Speaking Multiple Languages Changes The Way You Think
Science Friday
by Shoshannah Buxbaum, John Dankosky, Ira Flatow
17h ago
Have you ever wondered how the language you speak shapes your understanding of the world around you? And if you speak two or more languages, how might that change the way you process information? Is your brain always thinking in multiple languages or are you toggling back and forth? In many parts of the world, multilingualism is the norm. And in the United States, the number of people who speak a language other than English has doubled in the past two decades, from just about 11% to about 22%. Dr. Viorica Marian has spent her career studying multilingual and bilingual people to better understa ..read more
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Social Connections Keep Us Physically and Mentally Healthy As We Age
Science Friday
by Shoshannah Buxbaum, Ira Flatow
2d ago
As people age, health often becomes a larger focus in their lives—their joints become a little more achy, or their vision less sharp. Some might even be dealing with a new diagnosis. To handle these ailments, doctors might prescribe medications, or diet and lifestyle changes. But there’s often one big factor missing from these conversations: a patient’s social well-being. Sociology researcher Dr. Linda Waite has been tracking the social health of thousands of research participants ranging in age from 50 to over 100, for 15 years. The study is ongoing, and so far she’s found that the social asp ..read more
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Women Were Also Skilled Hunters In Ancient Times
Science Friday
by D. Peterschmidt, Ira Flatow
3d ago
There’s a long-standing narrative about hunter-gatherers in ancient times: Men ventured out for meat, while women largely stayed closer to home, foraging for plants and tending to children. As with most things, it almost certainly wasn’t that black and white. Recent analyses of physiological and archaeological evidence, published in American Anthropologist, suggest that females hunted just as much as males did during the Paleolithic era. In fact, they were well-suited to long-distance hunting, largely thanks to the benefits of estrogen. Additionally, Neanderthal remains show a sex-equal distri ..read more
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An AI Leader’s Human-Centered Approach To Artificial Intelligence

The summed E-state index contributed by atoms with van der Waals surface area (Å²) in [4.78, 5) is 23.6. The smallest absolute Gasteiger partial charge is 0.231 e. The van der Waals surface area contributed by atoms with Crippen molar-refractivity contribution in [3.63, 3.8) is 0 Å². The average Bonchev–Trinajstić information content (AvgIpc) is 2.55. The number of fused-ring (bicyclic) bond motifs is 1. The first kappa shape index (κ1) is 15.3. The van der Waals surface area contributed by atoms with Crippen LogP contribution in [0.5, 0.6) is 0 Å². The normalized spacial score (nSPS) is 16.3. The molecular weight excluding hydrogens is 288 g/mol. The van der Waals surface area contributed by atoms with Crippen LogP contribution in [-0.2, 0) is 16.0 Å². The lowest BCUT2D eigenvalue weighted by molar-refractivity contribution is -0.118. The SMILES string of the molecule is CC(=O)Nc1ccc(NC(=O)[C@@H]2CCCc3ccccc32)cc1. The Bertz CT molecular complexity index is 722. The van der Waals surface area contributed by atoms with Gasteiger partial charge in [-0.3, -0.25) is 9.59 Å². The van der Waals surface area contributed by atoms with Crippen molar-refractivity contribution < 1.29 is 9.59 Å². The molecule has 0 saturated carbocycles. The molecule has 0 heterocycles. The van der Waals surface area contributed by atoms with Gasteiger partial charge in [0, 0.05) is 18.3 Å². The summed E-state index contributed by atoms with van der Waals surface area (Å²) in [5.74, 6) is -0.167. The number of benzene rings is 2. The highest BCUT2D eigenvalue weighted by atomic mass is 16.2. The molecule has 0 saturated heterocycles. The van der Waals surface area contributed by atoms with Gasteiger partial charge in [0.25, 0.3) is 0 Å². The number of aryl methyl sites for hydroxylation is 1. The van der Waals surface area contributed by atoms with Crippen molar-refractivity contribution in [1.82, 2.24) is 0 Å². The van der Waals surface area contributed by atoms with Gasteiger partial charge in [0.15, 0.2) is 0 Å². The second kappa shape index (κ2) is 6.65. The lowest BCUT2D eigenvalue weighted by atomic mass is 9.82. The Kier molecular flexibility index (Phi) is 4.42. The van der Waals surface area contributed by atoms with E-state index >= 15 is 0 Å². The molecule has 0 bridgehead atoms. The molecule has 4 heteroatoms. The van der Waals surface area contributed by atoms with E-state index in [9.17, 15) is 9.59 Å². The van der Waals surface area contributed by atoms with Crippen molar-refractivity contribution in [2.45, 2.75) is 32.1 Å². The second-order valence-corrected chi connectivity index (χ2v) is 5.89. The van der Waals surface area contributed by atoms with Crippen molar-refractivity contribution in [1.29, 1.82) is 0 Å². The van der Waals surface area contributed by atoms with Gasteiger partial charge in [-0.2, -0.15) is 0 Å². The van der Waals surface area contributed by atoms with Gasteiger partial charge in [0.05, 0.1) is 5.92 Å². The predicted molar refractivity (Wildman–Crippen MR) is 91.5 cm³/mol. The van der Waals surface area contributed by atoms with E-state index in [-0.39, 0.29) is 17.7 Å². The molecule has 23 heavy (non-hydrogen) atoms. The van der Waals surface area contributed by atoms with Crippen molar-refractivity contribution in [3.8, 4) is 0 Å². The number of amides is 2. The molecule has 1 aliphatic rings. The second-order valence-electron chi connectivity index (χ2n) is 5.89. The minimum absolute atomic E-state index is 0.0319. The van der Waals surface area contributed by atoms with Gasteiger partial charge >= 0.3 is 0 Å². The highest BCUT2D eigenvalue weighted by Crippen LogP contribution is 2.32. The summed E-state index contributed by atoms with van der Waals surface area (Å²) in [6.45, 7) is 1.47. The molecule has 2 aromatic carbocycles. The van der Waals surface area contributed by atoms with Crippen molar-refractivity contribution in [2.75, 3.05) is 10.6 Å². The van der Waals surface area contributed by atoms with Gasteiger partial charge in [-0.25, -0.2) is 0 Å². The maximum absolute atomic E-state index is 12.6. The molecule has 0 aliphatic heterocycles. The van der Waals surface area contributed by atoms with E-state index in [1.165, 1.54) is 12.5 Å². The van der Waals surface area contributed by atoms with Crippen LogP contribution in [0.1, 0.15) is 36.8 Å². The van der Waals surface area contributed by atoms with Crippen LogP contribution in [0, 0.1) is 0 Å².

Science Friday
by Ira Flatow, Shoshannah Buxbaum
4d ago
Just about every day there’s a new headline about artificial intelligence. OpenAI Founder and CEO Sam Altman was forced out, and then dramatically returned to his post—all in the span of a week. Then there’s the recent speculation about a revolutionary new model from the company, called Q*, which can solve basic math problems. Beyond the inner workings of AI’s most high profile startup are stories about AI upending just about every part of society—healthcare, entertainment, the military, and the arts. AI is even being touted as a way to help solve the climate crisis. How did we get to this mom ..read more
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COP28 Host Had Plans to Promote Oil and Gas | Researchers Detected Cicada Emergence With Fiber-Optics
Science Friday
by Kathleen Davis, Ira Flatow, Charles Bergquist
1w ago
COP28 Host Had Plans to Promote Oil and Gas, Documents Show The United Nations Climate Change Conference, COP28, began this week in Dubai. This is an annual event, where leaders and delegates from around the world come together to discuss how to collaboratively reach important milestones for the future of the planet. Goals like slowing the rise of temperatures on Earth will require buy-in from all major players to be successful. But this week, a document leaked that showed the United Arab Emirates planned something at odds with the event: promotion of the oil and gas industries. This has led t ..read more